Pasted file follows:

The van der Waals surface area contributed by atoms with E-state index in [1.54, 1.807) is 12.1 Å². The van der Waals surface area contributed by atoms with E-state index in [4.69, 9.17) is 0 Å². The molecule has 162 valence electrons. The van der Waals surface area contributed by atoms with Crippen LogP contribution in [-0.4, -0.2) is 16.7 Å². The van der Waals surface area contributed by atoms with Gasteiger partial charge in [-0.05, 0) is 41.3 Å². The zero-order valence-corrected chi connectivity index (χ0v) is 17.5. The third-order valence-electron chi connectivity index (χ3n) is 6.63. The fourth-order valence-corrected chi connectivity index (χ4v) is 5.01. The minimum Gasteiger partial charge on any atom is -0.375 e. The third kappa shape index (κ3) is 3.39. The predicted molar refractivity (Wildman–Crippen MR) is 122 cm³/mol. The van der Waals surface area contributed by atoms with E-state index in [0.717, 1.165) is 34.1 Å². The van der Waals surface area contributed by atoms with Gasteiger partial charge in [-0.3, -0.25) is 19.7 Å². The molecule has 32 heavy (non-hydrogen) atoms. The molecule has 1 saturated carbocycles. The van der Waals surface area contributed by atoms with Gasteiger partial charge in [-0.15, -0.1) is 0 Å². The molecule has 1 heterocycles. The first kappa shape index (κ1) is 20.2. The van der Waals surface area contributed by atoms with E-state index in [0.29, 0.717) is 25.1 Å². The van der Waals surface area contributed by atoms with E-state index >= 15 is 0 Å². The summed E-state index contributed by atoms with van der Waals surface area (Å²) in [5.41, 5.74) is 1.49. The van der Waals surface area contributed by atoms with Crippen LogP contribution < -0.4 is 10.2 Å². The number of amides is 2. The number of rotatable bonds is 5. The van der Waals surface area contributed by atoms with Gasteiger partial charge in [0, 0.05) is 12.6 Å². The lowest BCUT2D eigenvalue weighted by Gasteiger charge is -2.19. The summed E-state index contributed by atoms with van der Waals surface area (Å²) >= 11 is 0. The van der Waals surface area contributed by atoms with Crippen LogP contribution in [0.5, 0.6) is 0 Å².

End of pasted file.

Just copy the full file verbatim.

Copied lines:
The van der Waals surface area contributed by atoms with E-state index in [1.54, 1.807) is 12.1 Å². The van der Waals surface area contributed by atoms with E-state index in [4.69, 9.17) is 0 Å². The molecule has 162 valence electrons. The van der Waals surface area contributed by atoms with Crippen LogP contribution in [-0.4, -0.2) is 16.7 Å². The van der Waals surface area contributed by atoms with Gasteiger partial charge in [-0.05, 0) is 41.3 Å². The zero-order valence-corrected chi connectivity index (χ0v) is 17.5. The third-order valence-electron chi connectivity index (χ3n) is 6.63. The fourth-order valence-corrected chi connectivity index (χ4v) is 5.01. The minimum Gasteiger partial charge on any atom is -0.375 e. The third kappa shape index (κ3) is 3.39. The predicted molar refractivity (Wildman–Crippen MR) is 122 cm³/mol. The van der Waals surface area contributed by atoms with E-state index in [0.717, 1.165) is 34.1 Å². The van der Waals surface area contributed by atoms with Gasteiger partial charge in [-0.3, -0.25) is 19.7 Å². The molecule has 32 heavy (non-hydrogen) atoms. The molecule has 1 saturated carbocycles. The van der Waals surface area contributed by atoms with Gasteiger partial charge in [-0.15, -0.1) is 0 Å². The molecule has 1 heterocycles. The first kappa shape index (κ1) is 20.2. The van der Waals surface area contributed by atoms with E-state index in [0.29, 0.717) is 25.1 Å². The van der Waals surface area contributed by atoms with E-state index >= 15 is 0 Å². The summed E-state index contributed by atoms with van der Waals surface area (Å²) in [5.41, 5.74) is 1.49. The van der Waals surface area contributed by atoms with Crippen LogP contribution < -0.4 is 10.2 Å². The number of amides is 2. The number of rotatable bonds is 5. The van der Waals surface area contributed by atoms with Gasteiger partial charge in [0, 0.05) is 12.6 Å². The lowest BCUT2D eigenvalue weighted by Gasteiger charge is -2.19. The summed E-state index contributed by atoms with van der Waals surface area (Å²) >= 11 is 0. The van der Waals surface area contributed by atoms with Crippen LogP contribution in [0.5, 0.6) is 0 Å².